Bovay History, Family Crest & Coats of Arms

The Anglo-Saxon name Bovay comes from the family having resided in the region of Bouville, in Seine Maritime, which later changed to Bovilla, in 1212. [1]

Early Origins of the Bovay family

The surname Bovay was first found in Devon, at North Bovey, a parish, in the union of Newton-Abbot, hundred of Teignbridge, Crockernwell. "The lords of this manor formerly exercised the power of inflicting punishment for capital crimes. " [2]

Early History of the Bovay family

This web page shows only a small excerpt of our Bovay research. Another 105 words (8 lines of text) covering the years 1451, 1466, 1523, 1709, 1622, 1696, 1679, 1669, 1726, 1669, 1736, 1684 and 1691 are included under the topic Early Bovay History in all our PDF Extended History products and printed products wherever possible.

Bovay Spelling Variations

Bovay has been spelled many different ways. Before English spelling became standardized over the last few hundred years, spelling variations in names were a common occurrence. As the English language changed in the Middle Ages, absorbing pieces of Latin and French, as well as other languages, the spelling of people's names also changed considerably, even over a single lifetime. Spelling variants included: Bovey, Bovie, Bovy and others.

Early Notables of the Bovay family (pre 1700)

Distinguished members of the family include James Boevey (1622-1696), an English merchant, lawyer and philosopher; and Sir Ralph Bovey (d. 1679), 1st Baronet Bovey, Sheriff of Warwickshire and Bedfordshire. Catharina Bovey or Boevey (1669-1726), was a "charitable lady, was born in London in 1669, her father being John Riches, a very wealthy merchant there. Catharina was a great beauty. In 'The New Atlantis' of 1736, where she is called Portia, she is described as 'one of those lofty, black, and lasting beauties that strike with...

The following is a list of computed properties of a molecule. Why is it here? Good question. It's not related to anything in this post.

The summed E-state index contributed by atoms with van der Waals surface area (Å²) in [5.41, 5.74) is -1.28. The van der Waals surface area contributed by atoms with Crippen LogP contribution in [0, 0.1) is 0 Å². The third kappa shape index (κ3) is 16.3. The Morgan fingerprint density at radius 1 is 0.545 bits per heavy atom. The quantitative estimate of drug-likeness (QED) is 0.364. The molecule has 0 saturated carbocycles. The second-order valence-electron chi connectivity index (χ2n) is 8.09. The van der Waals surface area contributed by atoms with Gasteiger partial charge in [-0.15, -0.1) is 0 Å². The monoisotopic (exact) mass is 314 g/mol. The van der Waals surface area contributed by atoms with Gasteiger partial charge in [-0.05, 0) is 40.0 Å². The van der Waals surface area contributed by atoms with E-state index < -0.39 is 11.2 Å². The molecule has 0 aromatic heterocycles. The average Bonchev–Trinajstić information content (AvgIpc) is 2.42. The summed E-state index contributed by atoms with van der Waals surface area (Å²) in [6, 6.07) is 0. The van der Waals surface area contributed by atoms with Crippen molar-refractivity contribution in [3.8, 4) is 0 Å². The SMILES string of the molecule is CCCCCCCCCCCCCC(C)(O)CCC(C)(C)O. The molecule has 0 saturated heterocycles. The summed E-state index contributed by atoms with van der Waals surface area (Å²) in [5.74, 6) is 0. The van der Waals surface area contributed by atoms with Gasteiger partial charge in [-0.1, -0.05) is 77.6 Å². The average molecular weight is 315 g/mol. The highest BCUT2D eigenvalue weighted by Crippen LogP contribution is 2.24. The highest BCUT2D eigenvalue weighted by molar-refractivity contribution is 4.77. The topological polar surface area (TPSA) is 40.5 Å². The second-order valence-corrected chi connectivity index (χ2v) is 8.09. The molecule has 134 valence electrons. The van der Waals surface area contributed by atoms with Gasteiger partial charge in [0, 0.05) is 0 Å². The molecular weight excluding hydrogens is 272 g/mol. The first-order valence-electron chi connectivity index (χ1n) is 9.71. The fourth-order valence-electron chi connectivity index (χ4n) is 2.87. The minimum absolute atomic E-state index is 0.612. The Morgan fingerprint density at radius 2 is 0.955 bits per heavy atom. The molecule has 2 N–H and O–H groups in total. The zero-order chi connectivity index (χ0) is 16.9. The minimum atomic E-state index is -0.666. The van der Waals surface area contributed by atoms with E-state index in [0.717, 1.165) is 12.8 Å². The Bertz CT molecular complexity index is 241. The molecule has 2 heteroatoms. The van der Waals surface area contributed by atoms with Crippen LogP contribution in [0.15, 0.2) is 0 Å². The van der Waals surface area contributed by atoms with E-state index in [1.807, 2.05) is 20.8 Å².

Another 84 words (6 lines of text) are included under the topic Early Bovay Notables in all our PDF Extended History products and printed products wherever possible.

Migration of the Bovay family

In an attempt to escape the chaos experienced in England, many English families boarded overcrowded and diseased ships sailing for the shores of North America and other British colonies. Those families hardy enough, and lucky enough, to make the passage intact were rewarded with land and a social environment less prone to religious and political persecution. Many of these families became important contributors to the young colonies in which they settled. Early immigration and passenger lists have documented some of the first Bovays to arrive on North American shores: The widow Bovey who settled in Barbados in 1680; Margaret Bovey settled in New England in 1679; Jerome Bovie settled in New Netherlands in 1663 with his wife and five children.

Contemporary Notables of the name Bovay (post 1700) +

  • Harry E. Bovay Jr., American former Professor in the History and Ethics of Professional Engineering at Cornell University, founder of H.E. Bovay Jr. Consulting Engineers in 1946, recipient of the National Society of Professional Engineers Award
  • Major Alvan Earle Bovay (1818-1903), American founder of the United States Republican Party

  1. ^ The Norman People and Their Existing Descendants in the British Dominions and the United States Of America. Baltimore: Genealogical Publishing, 1975. Print. (ISBN 0-8063-0636-X)
  2. ^ Lewis, Samuel, A Topographical Dictionary of England. Institute of Historical Research, 1848, Print. on Facebook